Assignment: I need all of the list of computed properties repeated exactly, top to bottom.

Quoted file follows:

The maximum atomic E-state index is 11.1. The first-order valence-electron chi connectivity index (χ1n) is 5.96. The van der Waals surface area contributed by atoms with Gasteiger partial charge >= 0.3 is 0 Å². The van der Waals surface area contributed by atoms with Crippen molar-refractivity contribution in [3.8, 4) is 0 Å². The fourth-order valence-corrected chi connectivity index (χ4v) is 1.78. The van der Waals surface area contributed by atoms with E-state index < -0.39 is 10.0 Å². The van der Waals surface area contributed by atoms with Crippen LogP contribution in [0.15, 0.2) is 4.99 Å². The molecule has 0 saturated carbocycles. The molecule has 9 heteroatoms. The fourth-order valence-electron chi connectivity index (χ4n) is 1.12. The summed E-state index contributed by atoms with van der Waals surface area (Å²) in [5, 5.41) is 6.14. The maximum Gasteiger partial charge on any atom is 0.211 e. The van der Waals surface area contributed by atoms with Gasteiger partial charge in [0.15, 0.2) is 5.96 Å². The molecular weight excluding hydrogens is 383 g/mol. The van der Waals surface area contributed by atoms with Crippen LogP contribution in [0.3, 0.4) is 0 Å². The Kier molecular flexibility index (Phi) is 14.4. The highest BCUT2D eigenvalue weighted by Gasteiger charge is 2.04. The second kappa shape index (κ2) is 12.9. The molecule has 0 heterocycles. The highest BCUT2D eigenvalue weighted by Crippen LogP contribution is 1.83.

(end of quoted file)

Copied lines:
The maximum atomic E-state index is 11.1. The first-order valence-electron chi connectivity index (χ1n) is 5.96. The van der Waals surface area contributed by atoms with Gasteiger partial charge >= 0.3 is 0 Å². The van der Waals surface area contributed by atoms with Crippen molar-refractivity contribution in [3.8, 4) is 0 Å². The fourth-order valence-corrected chi connectivity index (χ4v) is 1.78. The van der Waals surface area contributed by atoms with E-state index < -0.39 is 10.0 Å². The van der Waals surface area contributed by atoms with Crippen LogP contribution in [0.15, 0.2) is 4.99 Å². The molecule has 0 saturated carbocycles. The molecule has 9 heteroatoms. The fourth-order valence-electron chi connectivity index (χ4n) is 1.12. The summed E-state index contributed by atoms with van der Waals surface area (Å²) in [5, 5.41) is 6.14. The maximum Gasteiger partial charge on any atom is 0.211 e. The van der Waals surface area contributed by atoms with Gasteiger partial charge in [0.15, 0.2) is 5.96 Å². The molecular weight excluding hydrogens is 383 g/mol. The van der Waals surface area contributed by atoms with Crippen LogP contribution in [0.3, 0.4) is 0 Å². The Kier molecular flexibility index (Phi) is 14.4. The highest BCUT2D eigenvalue weighted by Gasteiger charge is 2.04. The second kappa shape index (κ2) is 12.9. The molecule has 0 heterocycles. The highest BCUT2D eigenvalue weighted by Crippen LogP contribution is 1.83.